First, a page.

Polish PM wants common front by Visegrad Group
PR dla Zagranicy
Polish Prime Minister Beata Szydło said on Monday after meeting her Hungarian counterpart Viktor Orban that she wants the Visegrad Group to present a common front on issues such as migration.
PM Beata Szydło and Viktor Orban in Budapest. Photo: PAP/Radek Pietruszka
Among the issues discussed by Szydło in Budapest was Britain’s future in the European Union. London has demanded curbs on benefits for migrant workers from EU countries.
Asked at a joint press conference with Orban what still needed to be hammered out in order for the Visegrad Group – which groups Poland, Hungary, the Czech Republic and Slovakia – to agree a joint stance, Szydło said that talks were still underway.
She said she and Orban "agreed that, when it comes to issues concerning (...) the so-called Brexit, the issue concerning benefits and social assistance is difficult for us to accept.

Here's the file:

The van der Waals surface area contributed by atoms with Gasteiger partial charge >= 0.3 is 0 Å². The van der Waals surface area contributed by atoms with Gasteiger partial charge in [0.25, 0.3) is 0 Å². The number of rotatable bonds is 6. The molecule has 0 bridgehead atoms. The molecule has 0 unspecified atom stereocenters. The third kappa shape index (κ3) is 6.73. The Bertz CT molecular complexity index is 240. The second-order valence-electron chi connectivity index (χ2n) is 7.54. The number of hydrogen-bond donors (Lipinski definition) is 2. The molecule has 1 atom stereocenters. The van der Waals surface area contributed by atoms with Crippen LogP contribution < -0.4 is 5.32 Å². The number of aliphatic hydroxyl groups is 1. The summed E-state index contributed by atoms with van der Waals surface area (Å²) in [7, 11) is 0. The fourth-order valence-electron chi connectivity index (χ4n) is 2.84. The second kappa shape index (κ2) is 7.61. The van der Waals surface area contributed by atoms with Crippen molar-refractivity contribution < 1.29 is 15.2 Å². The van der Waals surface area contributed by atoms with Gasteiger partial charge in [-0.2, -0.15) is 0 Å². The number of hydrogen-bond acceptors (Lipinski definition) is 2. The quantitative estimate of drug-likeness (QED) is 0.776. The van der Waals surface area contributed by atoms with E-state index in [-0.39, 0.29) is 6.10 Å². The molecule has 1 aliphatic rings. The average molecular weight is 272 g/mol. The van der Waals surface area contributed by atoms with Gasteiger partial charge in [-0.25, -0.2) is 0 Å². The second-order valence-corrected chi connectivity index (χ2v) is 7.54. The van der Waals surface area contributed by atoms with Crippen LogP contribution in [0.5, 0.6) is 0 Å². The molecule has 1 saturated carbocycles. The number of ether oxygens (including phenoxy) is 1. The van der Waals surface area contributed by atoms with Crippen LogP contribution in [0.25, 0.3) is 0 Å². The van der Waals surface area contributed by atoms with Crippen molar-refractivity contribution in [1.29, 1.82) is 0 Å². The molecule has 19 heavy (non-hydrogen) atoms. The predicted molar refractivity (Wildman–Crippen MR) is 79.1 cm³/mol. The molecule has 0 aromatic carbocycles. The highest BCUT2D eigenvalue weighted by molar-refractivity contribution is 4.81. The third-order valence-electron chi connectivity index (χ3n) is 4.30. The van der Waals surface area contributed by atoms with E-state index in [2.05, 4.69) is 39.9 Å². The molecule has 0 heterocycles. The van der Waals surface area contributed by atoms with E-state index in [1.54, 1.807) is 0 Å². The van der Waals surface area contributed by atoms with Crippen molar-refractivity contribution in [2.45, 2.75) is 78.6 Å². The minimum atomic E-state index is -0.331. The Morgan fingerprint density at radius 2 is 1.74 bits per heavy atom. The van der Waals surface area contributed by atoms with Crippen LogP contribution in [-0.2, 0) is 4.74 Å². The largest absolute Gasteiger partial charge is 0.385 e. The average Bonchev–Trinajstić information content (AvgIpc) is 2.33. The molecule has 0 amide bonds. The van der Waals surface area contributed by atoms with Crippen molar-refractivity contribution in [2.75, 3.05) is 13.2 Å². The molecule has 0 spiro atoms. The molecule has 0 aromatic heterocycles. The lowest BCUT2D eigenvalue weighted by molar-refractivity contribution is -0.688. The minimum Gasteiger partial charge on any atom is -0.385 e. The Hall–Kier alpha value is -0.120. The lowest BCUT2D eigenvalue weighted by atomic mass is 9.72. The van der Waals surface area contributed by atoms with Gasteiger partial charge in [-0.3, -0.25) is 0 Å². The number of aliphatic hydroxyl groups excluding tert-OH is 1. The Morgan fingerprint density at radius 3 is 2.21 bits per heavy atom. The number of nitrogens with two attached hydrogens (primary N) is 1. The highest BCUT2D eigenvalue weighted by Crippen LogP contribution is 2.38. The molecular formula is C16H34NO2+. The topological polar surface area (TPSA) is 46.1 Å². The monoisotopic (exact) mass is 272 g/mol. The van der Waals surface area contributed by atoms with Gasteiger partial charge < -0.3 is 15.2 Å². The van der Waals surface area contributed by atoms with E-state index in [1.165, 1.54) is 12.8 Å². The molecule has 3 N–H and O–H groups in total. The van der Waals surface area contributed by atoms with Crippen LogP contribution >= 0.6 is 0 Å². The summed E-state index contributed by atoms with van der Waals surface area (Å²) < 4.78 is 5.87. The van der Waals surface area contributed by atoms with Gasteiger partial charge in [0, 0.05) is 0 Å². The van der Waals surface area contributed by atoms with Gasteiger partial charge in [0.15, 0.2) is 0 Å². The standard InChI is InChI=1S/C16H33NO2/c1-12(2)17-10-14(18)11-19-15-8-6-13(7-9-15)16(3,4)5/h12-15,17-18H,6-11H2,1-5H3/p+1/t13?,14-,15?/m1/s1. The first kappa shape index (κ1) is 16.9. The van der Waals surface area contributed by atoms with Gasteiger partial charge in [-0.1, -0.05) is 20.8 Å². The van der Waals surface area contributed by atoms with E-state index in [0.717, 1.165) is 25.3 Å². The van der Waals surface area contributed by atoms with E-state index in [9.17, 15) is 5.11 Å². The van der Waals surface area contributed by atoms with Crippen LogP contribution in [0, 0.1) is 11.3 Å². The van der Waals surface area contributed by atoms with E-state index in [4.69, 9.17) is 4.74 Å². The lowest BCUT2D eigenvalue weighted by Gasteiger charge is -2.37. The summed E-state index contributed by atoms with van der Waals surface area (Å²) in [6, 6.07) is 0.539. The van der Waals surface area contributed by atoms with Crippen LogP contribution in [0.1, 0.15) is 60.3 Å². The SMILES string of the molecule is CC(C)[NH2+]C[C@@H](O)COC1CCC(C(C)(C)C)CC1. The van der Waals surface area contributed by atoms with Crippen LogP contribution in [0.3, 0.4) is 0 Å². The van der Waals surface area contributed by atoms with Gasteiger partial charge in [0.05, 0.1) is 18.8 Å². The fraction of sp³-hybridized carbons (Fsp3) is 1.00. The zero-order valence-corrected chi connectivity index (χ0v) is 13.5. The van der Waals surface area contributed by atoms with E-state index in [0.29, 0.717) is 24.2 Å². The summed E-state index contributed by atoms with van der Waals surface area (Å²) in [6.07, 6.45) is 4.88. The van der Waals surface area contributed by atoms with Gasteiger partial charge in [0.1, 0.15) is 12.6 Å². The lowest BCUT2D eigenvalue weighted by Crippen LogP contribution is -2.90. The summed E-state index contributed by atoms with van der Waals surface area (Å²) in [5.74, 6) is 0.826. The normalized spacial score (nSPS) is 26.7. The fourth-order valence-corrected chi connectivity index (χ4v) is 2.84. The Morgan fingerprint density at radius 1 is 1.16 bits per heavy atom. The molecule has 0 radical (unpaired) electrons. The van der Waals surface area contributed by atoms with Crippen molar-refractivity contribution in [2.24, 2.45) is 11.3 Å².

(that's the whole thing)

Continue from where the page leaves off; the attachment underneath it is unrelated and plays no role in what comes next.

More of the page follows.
"We also want to clearly stress that if there’s talk about a possible attempt to change, to expand proposals that have been put forward regarding the British issue, we will not agree to it."
Last week, European Council President Donald Tusk published a draft EU renegotiation plan for Britain.
Szydło said that the final position of the Visegrad Group would be known next week after a meeting of the four countries scheduled for 15 February in Prague.
An EU summit is to be held three days later.
Polish Foreign Minister Witold Waszczykowski has said that cooperation with Visegrad Group countries will be a priority for Poland’s Law and Justice (PiS) government, formed after the party won general elections in October. (pk)